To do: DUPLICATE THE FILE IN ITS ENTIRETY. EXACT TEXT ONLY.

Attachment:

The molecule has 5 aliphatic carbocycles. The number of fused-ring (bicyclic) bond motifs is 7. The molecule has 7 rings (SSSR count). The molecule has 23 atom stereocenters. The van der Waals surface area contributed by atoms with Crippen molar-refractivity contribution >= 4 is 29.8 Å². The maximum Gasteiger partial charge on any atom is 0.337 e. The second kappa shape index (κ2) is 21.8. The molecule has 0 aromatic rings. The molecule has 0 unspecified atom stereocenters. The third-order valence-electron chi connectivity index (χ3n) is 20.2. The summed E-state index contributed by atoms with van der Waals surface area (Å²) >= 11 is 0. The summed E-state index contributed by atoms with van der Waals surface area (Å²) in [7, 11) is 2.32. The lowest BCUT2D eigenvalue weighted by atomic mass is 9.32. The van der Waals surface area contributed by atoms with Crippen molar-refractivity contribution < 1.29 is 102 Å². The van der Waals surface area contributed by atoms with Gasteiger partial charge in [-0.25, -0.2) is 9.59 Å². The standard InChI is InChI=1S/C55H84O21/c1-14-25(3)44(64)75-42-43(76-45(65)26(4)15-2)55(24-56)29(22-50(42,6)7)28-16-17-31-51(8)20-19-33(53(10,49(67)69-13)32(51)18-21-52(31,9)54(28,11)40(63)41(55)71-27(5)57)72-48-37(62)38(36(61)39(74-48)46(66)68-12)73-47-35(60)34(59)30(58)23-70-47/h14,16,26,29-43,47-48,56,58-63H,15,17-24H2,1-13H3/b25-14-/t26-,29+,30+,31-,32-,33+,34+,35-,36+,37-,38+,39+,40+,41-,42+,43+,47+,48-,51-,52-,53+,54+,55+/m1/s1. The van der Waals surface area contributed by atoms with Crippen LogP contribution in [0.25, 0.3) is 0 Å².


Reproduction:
The molecule has 5 aliphatic carbocycles. The number of fused-ring (bicyclic) bond motifs is 7. The molecule has 7 rings (SSSR count). The molecule has 23 atom stereocenters. The van der Waals surface area contributed by atoms with Crippen molar-refractivity contribution >= 4 is 29.8 Å². The maximum Gasteiger partial charge on any atom is 0.337 e. The second kappa shape index (κ2) is 21.8. The molecule has 0 aromatic rings. The molecule has 0 unspecified atom stereocenters. The third-order valence-electron chi connectivity index (χ3n) is 20.2. The summed E-state index contributed by atoms with van der Waals surface area (Å²) >= 11 is 0. The summed E-state index contributed by atoms with van der Waals surface area (Å²) in [7, 11) is 2.32. The lowest BCUT2D eigenvalue weighted by atomic mass is 9.32. The van der Waals surface area contributed by atoms with Crippen molar-refractivity contribution < 1.29 is 102 Å². The van der Waals surface area contributed by atoms with Gasteiger partial charge in [-0.25, -0.2) is 9.59 Å². The standard InChI is InChI=1S/C55H84O21/c1-14-25(3)44(64)75-42-43(76-45(65)26(4)15-2)55(24-56)29(22-50(42,6)7)28-16-17-31-51(8)20-19-33(53(10,49(67)69-13)32(51)18-21-52(31,9)54(28,11)40(63)41(55)71-27(5)57)72-48-37(62)38(36(61)39(74-48)46(66)68-12)73-47-35(60)34(59)30(58)23-70-47/h14,16,26,29-43,47-48,56,58-63H,15,17-24H2,1-13H3/b25-14-/t26-,29+,30+,31-,32-,33+,34+,35-,36+,37-,38+,39+,40+,41-,42+,43+,47+,48-,51-,52-,53+,54+,55+/m1/s1. The van der Waals surface area contributed by atoms with Crippen LogP contribution in [0.25, 0.3) is 0 Å².